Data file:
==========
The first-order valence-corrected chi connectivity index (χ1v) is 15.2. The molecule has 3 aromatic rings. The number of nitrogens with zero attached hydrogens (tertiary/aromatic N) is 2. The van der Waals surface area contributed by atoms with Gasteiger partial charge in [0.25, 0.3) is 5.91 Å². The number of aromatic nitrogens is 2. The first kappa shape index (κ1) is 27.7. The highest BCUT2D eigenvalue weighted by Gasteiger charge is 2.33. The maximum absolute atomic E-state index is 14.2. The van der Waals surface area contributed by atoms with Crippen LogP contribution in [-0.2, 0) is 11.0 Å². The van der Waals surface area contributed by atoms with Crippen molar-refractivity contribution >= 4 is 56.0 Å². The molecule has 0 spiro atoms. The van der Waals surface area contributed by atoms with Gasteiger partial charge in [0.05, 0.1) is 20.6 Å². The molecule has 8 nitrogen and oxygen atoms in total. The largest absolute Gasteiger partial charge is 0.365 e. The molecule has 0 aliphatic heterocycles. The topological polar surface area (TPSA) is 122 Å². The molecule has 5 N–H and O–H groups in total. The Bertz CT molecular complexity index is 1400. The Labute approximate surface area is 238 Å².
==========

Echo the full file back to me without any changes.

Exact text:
The first-order valence-corrected chi connectivity index (χ1v) is 15.2. The molecule has 3 aromatic rings. The number of nitrogens with zero attached hydrogens (tertiary/aromatic N) is 2. The van der Waals surface area contributed by atoms with Gasteiger partial charge in [0.25, 0.3) is 5.91 Å². The number of aromatic nitrogens is 2. The first kappa shape index (κ1) is 27.7. The highest BCUT2D eigenvalue weighted by Gasteiger charge is 2.33. The maximum absolute atomic E-state index is 14.2. The van der Waals surface area contributed by atoms with Crippen LogP contribution in [-0.2, 0) is 11.0 Å². The van der Waals surface area contributed by atoms with Crippen molar-refractivity contribution >= 4 is 56.0 Å². The molecule has 0 spiro atoms. The van der Waals surface area contributed by atoms with Gasteiger partial charge in [0.05, 0.1) is 20.6 Å². The molecule has 8 nitrogen and oxygen atoms in total. The largest absolute Gasteiger partial charge is 0.365 e. The molecule has 0 aliphatic heterocycles. The topological polar surface area (TPSA) is 122 Å². The molecule has 5 N–H and O–H groups in total. The Bertz CT molecular complexity index is 1400. The Labute approximate surface area is 238 Å².